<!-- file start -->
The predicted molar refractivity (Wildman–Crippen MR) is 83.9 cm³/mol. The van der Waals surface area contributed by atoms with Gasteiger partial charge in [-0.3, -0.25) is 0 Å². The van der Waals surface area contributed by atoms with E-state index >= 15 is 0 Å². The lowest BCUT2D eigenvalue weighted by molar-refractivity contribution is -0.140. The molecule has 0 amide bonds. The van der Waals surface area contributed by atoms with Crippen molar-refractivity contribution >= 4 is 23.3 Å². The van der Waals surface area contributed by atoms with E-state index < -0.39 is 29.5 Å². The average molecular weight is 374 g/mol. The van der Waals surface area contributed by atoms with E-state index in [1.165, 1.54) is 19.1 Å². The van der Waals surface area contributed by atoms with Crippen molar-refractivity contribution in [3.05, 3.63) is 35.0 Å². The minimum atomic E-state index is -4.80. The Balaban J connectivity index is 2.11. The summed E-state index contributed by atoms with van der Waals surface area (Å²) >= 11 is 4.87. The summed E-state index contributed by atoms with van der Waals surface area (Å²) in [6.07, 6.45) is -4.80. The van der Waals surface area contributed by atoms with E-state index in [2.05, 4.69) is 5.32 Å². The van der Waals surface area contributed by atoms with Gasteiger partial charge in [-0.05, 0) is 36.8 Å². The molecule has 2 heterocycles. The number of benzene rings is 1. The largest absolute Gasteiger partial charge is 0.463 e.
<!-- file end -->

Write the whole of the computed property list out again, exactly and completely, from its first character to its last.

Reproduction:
The predicted molar refractivity (Wildman–Crippen MR) is 83.9 cm³/mol. The van der Waals surface area contributed by atoms with Gasteiger partial charge in [-0.3, -0.25) is 0 Å². The van der Waals surface area contributed by atoms with E-state index >= 15 is 0 Å². The lowest BCUT2D eigenvalue weighted by molar-refractivity contribution is -0.140. The molecule has 0 amide bonds. The van der Waals surface area contributed by atoms with Crippen molar-refractivity contribution >= 4 is 23.3 Å². The van der Waals surface area contributed by atoms with E-state index < -0.39 is 29.5 Å². The average molecular weight is 374 g/mol. The van der Waals surface area contributed by atoms with E-state index in [1.165, 1.54) is 19.1 Å². The van der Waals surface area contributed by atoms with Crippen molar-refractivity contribution in [3.05, 3.63) is 35.0 Å². The minimum atomic E-state index is -4.80. The Balaban J connectivity index is 2.11. The summed E-state index contributed by atoms with van der Waals surface area (Å²) >= 11 is 4.87. The summed E-state index contributed by atoms with van der Waals surface area (Å²) in [6.07, 6.45) is -4.80. The van der Waals surface area contributed by atoms with E-state index in [2.05, 4.69) is 5.32 Å². The van der Waals surface area contributed by atoms with Gasteiger partial charge in [-0.05, 0) is 36.8 Å². The molecule has 2 heterocycles. The number of benzene rings is 1. The largest absolute Gasteiger partial charge is 0.463 e.